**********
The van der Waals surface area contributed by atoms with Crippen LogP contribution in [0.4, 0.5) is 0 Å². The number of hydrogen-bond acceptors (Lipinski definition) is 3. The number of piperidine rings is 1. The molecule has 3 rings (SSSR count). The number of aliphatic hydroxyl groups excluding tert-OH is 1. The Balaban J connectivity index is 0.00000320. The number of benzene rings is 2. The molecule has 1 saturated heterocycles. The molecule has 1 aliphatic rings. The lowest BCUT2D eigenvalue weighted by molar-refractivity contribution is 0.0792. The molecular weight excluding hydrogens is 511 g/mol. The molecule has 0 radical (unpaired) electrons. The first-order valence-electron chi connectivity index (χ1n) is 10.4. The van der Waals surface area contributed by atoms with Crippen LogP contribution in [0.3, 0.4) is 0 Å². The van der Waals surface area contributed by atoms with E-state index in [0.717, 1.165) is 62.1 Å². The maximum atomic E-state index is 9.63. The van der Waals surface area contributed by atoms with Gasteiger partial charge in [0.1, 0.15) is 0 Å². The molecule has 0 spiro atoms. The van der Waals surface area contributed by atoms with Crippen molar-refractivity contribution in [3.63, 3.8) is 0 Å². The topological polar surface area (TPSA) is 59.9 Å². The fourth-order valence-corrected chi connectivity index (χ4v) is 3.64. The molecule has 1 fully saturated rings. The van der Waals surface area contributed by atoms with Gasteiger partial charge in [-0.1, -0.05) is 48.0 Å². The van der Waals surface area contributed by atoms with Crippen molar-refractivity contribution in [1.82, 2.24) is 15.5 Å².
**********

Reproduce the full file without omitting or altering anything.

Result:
The van der Waals surface area contributed by atoms with Crippen LogP contribution in [0.4, 0.5) is 0 Å². The number of hydrogen-bond acceptors (Lipinski definition) is 3. The number of piperidine rings is 1. The molecule has 3 rings (SSSR count). The number of aliphatic hydroxyl groups excluding tert-OH is 1. The Balaban J connectivity index is 0.00000320. The number of benzene rings is 2. The molecule has 1 saturated heterocycles. The molecule has 1 aliphatic rings. The lowest BCUT2D eigenvalue weighted by molar-refractivity contribution is 0.0792. The molecular weight excluding hydrogens is 511 g/mol. The molecule has 0 radical (unpaired) electrons. The first-order valence-electron chi connectivity index (χ1n) is 10.4. The van der Waals surface area contributed by atoms with Crippen LogP contribution in [0.3, 0.4) is 0 Å². The van der Waals surface area contributed by atoms with E-state index in [0.717, 1.165) is 62.1 Å². The maximum atomic E-state index is 9.63. The van der Waals surface area contributed by atoms with Gasteiger partial charge in [0.1, 0.15) is 0 Å². The molecule has 0 spiro atoms. The van der Waals surface area contributed by atoms with Crippen molar-refractivity contribution in [3.63, 3.8) is 0 Å². The topological polar surface area (TPSA) is 59.9 Å². The fourth-order valence-corrected chi connectivity index (χ4v) is 3.64. The molecule has 1 fully saturated rings. The van der Waals surface area contributed by atoms with Gasteiger partial charge in [-0.1, -0.05) is 48.0 Å². The van der Waals surface area contributed by atoms with Crippen molar-refractivity contribution in [1.82, 2.24) is 15.5 Å².